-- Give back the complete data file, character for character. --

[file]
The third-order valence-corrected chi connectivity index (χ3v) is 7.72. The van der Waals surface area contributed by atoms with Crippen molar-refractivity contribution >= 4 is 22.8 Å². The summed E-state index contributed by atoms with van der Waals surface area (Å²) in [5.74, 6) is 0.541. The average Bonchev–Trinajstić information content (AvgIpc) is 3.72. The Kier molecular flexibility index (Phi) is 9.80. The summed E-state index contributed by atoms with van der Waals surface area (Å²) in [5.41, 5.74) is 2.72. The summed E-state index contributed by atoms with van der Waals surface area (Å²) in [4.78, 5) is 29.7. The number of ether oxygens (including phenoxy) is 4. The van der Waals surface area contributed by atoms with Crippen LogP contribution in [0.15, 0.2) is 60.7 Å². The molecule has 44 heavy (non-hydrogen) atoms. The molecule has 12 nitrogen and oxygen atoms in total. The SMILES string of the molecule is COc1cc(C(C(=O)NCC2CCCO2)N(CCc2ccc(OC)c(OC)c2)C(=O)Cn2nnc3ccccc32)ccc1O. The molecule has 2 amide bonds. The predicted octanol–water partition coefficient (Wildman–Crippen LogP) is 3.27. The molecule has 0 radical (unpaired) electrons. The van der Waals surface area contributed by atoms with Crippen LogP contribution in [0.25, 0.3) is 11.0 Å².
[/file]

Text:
The third-order valence-corrected chi connectivity index (χ3v) is 7.72. The van der Waals surface area contributed by atoms with Crippen molar-refractivity contribution >= 4 is 22.8 Å². The summed E-state index contributed by atoms with van der Waals surface area (Å²) in [5.74, 6) is 0.541. The average Bonchev–Trinajstić information content (AvgIpc) is 3.72. The Kier molecular flexibility index (Phi) is 9.80. The summed E-state index contributed by atoms with van der Waals surface area (Å²) in [5.41, 5.74) is 2.72. The summed E-state index contributed by atoms with van der Waals surface area (Å²) in [4.78, 5) is 29.7. The number of ether oxygens (including phenoxy) is 4. The van der Waals surface area contributed by atoms with Crippen LogP contribution in [0.15, 0.2) is 60.7 Å². The molecule has 44 heavy (non-hydrogen) atoms. The molecule has 12 nitrogen and oxygen atoms in total. The SMILES string of the molecule is COc1cc(C(C(=O)NCC2CCCO2)N(CCc2ccc(OC)c(OC)c2)C(=O)Cn2nnc3ccccc32)ccc1O. The molecule has 2 amide bonds. The predicted octanol–water partition coefficient (Wildman–Crippen LogP) is 3.27. The molecule has 0 radical (unpaired) electrons. The van der Waals surface area contributed by atoms with Crippen LogP contribution in [0.25, 0.3) is 11.0 Å².